Wii Review: ‘Sonic Unleashed’ (Xbox 360, PS3, Wii)

Wii Review: ‘Sonic Unleashed’ (Xbox 360, PS3, Wii)

It seems that Sonic the Hedgehog has always had a tough time navigating the third dimension. While most games featuring the 2D form of Sega’s blue blur have been warmly received for their high-speed take on the classic side-scrolling genre, the hedgehog’s forays into the 3D realm have been hit-and-miss. Case in point: the 2006 […]

It seems that Sonic the Hedgehog has always had a tough time navigating the third dimension. While most games featuring the 2D form of Sega’s blue blur have been warmly received for their high-speed take on the classic side-scrolling genre, the hedgehog’s forays into the 3D realm have been hit-and-miss. Case in point: the 2006 attempt, simply titled Sonic the Hedgehog, was critically panned for frustrating game play and poor controls. The good news is the Sega mascot’s newest venture, Sonic Unleashed, is a massive leap in the right direction and shows that steering the physics defying hedgehog in three dimensions can actually be fun. The bad news is the brief moments of euphoria that Unleashed offers are tiny islands in an ocean of mediocrity.

The game casts you in the role of the hedgehog himself, opting this time not to offer a full roster of playable characters. Here’s the lowdown: it turns out that Dr. Eggman has yet another world destroying plot that only Sonic can foil. This time the rotund cyborg has corrupted Sonic’s chaos emeralds, using them in combination with some kind of giant space ray to shatter the entire planet into seven chunks. If that wasn’t bad enough, the ray also awakens Dark Gaia, an evil being that had been slumbering in the planet core. And finally, as a side effect, Sonic turns into a hairy, toothy were-hog with stretchy arms à la Mr. Fantastic. Seriously. So, naturally, he’s off to save the world and cure his lycanthropy as best he can.

If the premise sounds a little thin, you’re on the right track. The game, unfortunately, goes out of its way to emphasize the story, which doesn’t do much but remind the player of how half-baked it really is. To be fair, some of the cinematic cut-scenes are action-packed and beautifully rendered. However, some unintentionally comedic voice acting offsets the good impression the movie segments make. The music runs into similar issues – it’s original and fully orchestrated, but for every good tune there are a couple of others that will either go unnoticed or draw negative attention.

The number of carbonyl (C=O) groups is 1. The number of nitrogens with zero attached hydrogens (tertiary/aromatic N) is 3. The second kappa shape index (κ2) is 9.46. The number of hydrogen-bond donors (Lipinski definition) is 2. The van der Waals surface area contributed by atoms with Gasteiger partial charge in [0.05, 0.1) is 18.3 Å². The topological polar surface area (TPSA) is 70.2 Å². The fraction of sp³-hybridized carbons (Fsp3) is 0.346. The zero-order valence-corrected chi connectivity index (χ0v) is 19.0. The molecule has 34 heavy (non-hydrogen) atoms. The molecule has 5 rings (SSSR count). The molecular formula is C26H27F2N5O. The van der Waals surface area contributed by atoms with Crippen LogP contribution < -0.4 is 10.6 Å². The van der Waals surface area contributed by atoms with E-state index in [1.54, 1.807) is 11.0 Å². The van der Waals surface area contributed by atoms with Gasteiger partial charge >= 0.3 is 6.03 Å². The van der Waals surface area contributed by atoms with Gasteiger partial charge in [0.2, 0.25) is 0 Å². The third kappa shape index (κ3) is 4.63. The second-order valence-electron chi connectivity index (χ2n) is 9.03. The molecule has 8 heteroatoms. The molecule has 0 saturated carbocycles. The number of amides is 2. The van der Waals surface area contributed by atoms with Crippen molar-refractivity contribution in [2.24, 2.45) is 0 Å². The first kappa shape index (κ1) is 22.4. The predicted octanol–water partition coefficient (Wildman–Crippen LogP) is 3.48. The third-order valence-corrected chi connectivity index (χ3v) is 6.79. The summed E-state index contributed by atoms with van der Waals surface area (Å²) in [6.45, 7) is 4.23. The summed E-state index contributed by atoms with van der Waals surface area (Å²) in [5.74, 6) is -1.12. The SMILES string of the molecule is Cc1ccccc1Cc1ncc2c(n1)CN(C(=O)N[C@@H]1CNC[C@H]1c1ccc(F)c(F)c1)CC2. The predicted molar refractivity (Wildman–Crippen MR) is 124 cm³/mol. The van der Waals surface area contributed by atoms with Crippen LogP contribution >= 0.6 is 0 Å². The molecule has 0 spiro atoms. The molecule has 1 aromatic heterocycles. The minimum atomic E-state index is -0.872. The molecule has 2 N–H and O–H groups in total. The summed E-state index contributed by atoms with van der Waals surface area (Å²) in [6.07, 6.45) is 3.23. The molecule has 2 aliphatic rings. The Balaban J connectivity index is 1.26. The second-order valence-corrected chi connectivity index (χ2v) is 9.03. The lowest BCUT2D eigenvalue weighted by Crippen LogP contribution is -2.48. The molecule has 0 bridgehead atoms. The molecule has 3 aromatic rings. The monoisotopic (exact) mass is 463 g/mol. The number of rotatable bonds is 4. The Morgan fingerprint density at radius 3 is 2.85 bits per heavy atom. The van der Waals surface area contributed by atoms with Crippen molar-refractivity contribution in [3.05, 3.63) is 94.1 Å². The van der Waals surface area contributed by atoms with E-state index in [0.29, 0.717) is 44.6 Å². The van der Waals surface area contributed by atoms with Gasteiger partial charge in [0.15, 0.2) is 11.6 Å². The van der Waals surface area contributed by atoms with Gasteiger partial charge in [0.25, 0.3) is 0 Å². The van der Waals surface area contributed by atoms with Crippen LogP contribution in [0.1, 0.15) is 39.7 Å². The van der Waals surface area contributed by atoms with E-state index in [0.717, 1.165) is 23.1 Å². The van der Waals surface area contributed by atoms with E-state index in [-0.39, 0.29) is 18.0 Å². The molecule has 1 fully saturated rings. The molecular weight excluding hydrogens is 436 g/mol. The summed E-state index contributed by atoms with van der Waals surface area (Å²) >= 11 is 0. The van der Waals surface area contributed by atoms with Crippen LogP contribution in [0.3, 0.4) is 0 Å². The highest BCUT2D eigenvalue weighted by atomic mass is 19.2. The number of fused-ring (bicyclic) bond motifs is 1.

The game play is just as much of a mixed bag as the presentation. Unleashed feels like two different games tenuously stitched together. At night, Sonic brawls his way through the levels in his were-hog form, moving at a deliberate pace as he beats up a host of generic enemies with his extendable limbs. Sonic’s strange affliction disappears in the daytime, though, when the stages become high-speed roller coaster rides that he blazes through while maintaining his regular, sleek hedgehog form.

As far as actual game play goes, the two halves of the game are utterly unrelated. The daytime stages provide the moments at which Unleashed temporarily elevates Sonic to his former glory. They’re beautifully depicted and are a blast of pure adrenaline from start to finish, even if the style of play admittedly squelches freedom of movement in favour of a linear on-rails approach. The night levels, on the other hand, are rarely as exciting. They typically involve lengthy brawls with crowds of enemies, performed by button mashing and combo moves, which are strung together by exceptionally bland platforming sections. Making matters worse at night are a finicky camera that often isn’t where you’d like it to be and a frustratingly inconsistent lock-on system for the stretchy were-hog arms that allows Sonic to fall into bottomless pits far more regularly than he deserves. And, on the technical end, the daytime stages are almost always fast and smooth, while the frame rate at night gets choppy whenever the action heats up. The day/night split is glued together by an overworld, which, while serviceable as a means from getting from one stage to the next, is unnecessarily filled with a bunch of additional required tasks and side quests that feel pretty much irrelevant in the context of the game.

Sonic Unleashed is sometimes a blast to play. It’s really a shame then, that, had developers opted to excise all of the parts that weren’t much fun, the game would likely be a quarter of its current length. If you don’t mind drudging through the unremarkable contents of the other three quarters, the game’s better moments are certainly worth experiencing; but those who don’t have the patience to take of lot of bad with a bit of good might as well just stay away. While it’s far from the glorious rebirth that some fans were hoping for, Sonic Unleashed proves, if anything, that Sonic needn’t hang up his shoes just yet—he just needs a chance to save the world from Dr. Eggman without being bogged down by gimmicks and filler.